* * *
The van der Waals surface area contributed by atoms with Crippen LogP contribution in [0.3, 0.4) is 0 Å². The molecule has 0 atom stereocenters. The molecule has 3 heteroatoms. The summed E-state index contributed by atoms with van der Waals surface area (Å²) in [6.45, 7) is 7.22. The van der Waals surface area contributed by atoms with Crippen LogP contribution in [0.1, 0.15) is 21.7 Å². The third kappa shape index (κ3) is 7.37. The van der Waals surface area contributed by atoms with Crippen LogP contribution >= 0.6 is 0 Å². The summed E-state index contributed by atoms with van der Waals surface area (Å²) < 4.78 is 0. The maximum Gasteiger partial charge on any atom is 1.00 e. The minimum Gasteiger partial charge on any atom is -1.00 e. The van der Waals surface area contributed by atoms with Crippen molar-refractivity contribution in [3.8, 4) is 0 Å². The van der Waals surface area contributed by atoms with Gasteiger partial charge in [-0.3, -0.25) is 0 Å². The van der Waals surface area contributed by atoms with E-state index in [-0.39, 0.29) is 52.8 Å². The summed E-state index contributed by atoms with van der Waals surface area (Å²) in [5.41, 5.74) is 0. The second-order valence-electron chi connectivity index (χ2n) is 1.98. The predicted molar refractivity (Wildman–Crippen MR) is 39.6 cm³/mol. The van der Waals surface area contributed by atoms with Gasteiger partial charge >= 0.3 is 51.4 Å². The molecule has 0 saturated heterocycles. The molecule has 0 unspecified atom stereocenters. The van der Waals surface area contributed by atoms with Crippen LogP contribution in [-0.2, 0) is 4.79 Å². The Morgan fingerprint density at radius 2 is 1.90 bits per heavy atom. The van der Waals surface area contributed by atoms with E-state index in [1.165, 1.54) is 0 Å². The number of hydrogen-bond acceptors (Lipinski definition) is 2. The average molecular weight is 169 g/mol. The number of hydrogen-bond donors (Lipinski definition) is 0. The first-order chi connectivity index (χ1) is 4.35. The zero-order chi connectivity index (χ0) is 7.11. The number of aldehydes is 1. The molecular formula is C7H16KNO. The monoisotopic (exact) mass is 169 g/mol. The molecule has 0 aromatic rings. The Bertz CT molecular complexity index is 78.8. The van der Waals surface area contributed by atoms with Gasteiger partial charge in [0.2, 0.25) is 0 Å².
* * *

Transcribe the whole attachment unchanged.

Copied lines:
The van der Waals surface area contributed by atoms with Crippen LogP contribution in [0.3, 0.4) is 0 Å². The molecule has 0 atom stereocenters. The molecule has 3 heteroatoms. The summed E-state index contributed by atoms with van der Waals surface area (Å²) in [6.45, 7) is 7.22. The van der Waals surface area contributed by atoms with Crippen LogP contribution in [0.1, 0.15) is 21.7 Å². The third kappa shape index (κ3) is 7.37. The van der Waals surface area contributed by atoms with Crippen LogP contribution >= 0.6 is 0 Å². The summed E-state index contributed by atoms with van der Waals surface area (Å²) < 4.78 is 0. The maximum Gasteiger partial charge on any atom is 1.00 e. The minimum Gasteiger partial charge on any atom is -1.00 e. The van der Waals surface area contributed by atoms with Crippen molar-refractivity contribution in [3.8, 4) is 0 Å². The van der Waals surface area contributed by atoms with Gasteiger partial charge in [-0.3, -0.25) is 0 Å². The van der Waals surface area contributed by atoms with E-state index in [-0.39, 0.29) is 52.8 Å². The summed E-state index contributed by atoms with van der Waals surface area (Å²) in [5.41, 5.74) is 0. The second-order valence-electron chi connectivity index (χ2n) is 1.98. The predicted molar refractivity (Wildman–Crippen MR) is 39.6 cm³/mol. The van der Waals surface area contributed by atoms with Gasteiger partial charge >= 0.3 is 51.4 Å². The molecule has 0 saturated heterocycles. The molecule has 0 unspecified atom stereocenters. The van der Waals surface area contributed by atoms with Crippen LogP contribution in [-0.2, 0) is 4.79 Å². The Morgan fingerprint density at radius 2 is 1.90 bits per heavy atom. The van der Waals surface area contributed by atoms with E-state index in [1.165, 1.54) is 0 Å². The number of hydrogen-bond acceptors (Lipinski definition) is 2. The average molecular weight is 169 g/mol. The number of hydrogen-bond donors (Lipinski definition) is 0. The first-order chi connectivity index (χ1) is 4.35. The zero-order chi connectivity index (χ0) is 7.11. The number of aldehydes is 1. The molecular formula is C7H16KNO. The monoisotopic (exact) mass is 169 g/mol. The molecule has 0 aromatic rings. The Bertz CT molecular complexity index is 78.8. The van der Waals surface area contributed by atoms with Gasteiger partial charge in [0.2, 0.25) is 0 Å².